Nokia has announced that its Qt cross-platform user interface and application framework for desktop and embedded platforms will be available under Lesser General Public License Version 2.1 starting with the release of Qt 4.5, scheduled for March 2009.
Previously, Qt, pronounced "cute," had been available to the open-source community under the GPL (General Public License). Qt will now be available from the new domain www.qtsoftware.com. Using Qt, developers can develop applications and user interfaces once, and deploy them across many desktop and embedded operating systems without rewriting the source code. Qt Software, formerly Trolltech, was acquired by Nokia in June 2008.
Nokia officials said the move to LGPL licensing will provide open-source and commercial developers with more permissive licensing than GPL and thus increase flexibility for developers. In addition, Qt source code repositories will be made publicly available and will encourage contributions from desktop and embedded developer communities. With these changes, developers will be able to actively drive the evolution of the Qt framework.
Qt 4.5 will also be available under commercial licensing terms, while licensing for previous versions of Qt remains unchanged, the company said. In addition, service offerings for Qt will be expanded to ensure that all Qt development projects can have access to the same levels of support, independent of the selected license, company officials said.
"Broader use of Qt by even more leading companies will result in valuable feedback and increased contributions, ensuring that Qt remains the best-in-class, cross-platform UI and application framework," said Sebastian Nystrom, vice president of Qt Software at Nokia. "The accelerated development of Qt will allow developers, including Nokia, to deliver better devices and applications, reduce time to market, and enable a wider deployment base for their solutions."
"Nokia is making significant contributions to open-source communities through ongoing work with Qt, its contribution of Symbian OS and S60 to the Symbian Foundation, and open development of the Maemo platform," said Kai Oistamo, executive vice president of devices at Nokia, in a statement. "By moving to LGPL, opening Qt's source code repositories and encouraging more contributions, Qt users will have more of a stake in the development of Qt, which will in turn encourage wider adoption. Nokia will be able to leverage improvements in Qt across S60 on Symbian OS, Maemo and OVI services without rewriting the source code."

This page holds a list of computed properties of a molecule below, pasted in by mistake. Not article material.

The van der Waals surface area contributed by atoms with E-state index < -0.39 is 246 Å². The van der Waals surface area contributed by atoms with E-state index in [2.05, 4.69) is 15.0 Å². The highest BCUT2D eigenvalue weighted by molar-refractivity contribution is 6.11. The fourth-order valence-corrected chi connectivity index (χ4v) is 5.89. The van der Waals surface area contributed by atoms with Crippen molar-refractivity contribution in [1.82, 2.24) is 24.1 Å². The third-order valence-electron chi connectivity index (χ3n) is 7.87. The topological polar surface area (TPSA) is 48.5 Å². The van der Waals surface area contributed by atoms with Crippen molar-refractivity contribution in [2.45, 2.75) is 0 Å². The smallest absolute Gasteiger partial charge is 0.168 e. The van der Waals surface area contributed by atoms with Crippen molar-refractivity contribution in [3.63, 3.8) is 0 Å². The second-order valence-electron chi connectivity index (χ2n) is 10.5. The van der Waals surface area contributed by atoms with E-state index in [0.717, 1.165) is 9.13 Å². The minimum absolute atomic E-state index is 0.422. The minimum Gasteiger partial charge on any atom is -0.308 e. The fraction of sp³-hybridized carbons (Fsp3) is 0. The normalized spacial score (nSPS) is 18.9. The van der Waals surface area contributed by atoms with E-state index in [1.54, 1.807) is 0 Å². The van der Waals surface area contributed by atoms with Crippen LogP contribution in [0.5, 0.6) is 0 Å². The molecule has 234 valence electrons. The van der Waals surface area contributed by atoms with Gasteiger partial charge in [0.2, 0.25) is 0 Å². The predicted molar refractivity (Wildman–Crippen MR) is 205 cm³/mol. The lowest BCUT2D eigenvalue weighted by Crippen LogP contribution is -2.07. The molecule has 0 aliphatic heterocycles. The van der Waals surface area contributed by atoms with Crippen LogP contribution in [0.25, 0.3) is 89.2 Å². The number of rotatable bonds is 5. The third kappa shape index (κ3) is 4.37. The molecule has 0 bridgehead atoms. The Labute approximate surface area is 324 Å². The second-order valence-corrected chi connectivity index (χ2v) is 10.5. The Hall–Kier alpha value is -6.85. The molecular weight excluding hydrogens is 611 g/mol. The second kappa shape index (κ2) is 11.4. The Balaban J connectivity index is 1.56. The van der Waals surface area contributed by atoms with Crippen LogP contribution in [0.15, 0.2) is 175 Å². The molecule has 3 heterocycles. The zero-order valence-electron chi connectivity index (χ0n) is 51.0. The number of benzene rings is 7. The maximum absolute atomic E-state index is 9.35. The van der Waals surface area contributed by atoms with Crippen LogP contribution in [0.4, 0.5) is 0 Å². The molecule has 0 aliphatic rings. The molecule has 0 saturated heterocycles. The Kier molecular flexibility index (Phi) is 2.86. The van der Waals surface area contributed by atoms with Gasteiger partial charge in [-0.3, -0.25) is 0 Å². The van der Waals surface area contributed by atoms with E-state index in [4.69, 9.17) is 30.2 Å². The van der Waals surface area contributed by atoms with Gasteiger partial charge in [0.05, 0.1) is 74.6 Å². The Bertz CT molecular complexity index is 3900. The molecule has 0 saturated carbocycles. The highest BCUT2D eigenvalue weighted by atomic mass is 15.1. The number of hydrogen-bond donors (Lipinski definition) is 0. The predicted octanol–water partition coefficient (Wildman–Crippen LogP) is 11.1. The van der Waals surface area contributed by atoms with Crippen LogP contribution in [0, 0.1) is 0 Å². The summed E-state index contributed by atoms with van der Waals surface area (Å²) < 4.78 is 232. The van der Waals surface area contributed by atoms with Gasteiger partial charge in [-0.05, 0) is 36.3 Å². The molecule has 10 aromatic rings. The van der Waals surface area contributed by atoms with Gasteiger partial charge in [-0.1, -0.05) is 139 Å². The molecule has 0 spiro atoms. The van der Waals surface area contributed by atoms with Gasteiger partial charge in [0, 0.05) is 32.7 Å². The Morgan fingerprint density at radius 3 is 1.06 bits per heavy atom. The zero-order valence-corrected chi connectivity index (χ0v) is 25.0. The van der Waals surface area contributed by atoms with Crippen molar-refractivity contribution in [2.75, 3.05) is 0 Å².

Other open-source software proponents also weighed in on the new Qt licensing news.
"Qt being available under the terms of the LGPL streamlines the licensing of applications built using KDE components on top of Qt-based applications," said Sebastian Kugler, KDE e.V. board member, in a statement speaking of the KDE open-source desktop for Linux and Unix systems. "This more permissive licensing will further lower the barrier for adoption of Qt and KDE technologies. The KDE team welcomes opening up the development process and is looking forward to further improved collaboration between KDE and Qt Software."
Meanwhile, Mark Shuttleworth, founder of the Ubuntu project and Canonical, said, "Qt is used extensively in Kubuntu and KDE applications, and Canonical is delighted to see this breakthrough in its licensing model. Qt's new licensing terms will help us deliver ever more 'lustful' applications to users. Nokia's continued investment in cross-platform Qt libraries, and the Linux platform, is a major driver of innovation in the free software desktop and mobile device stack."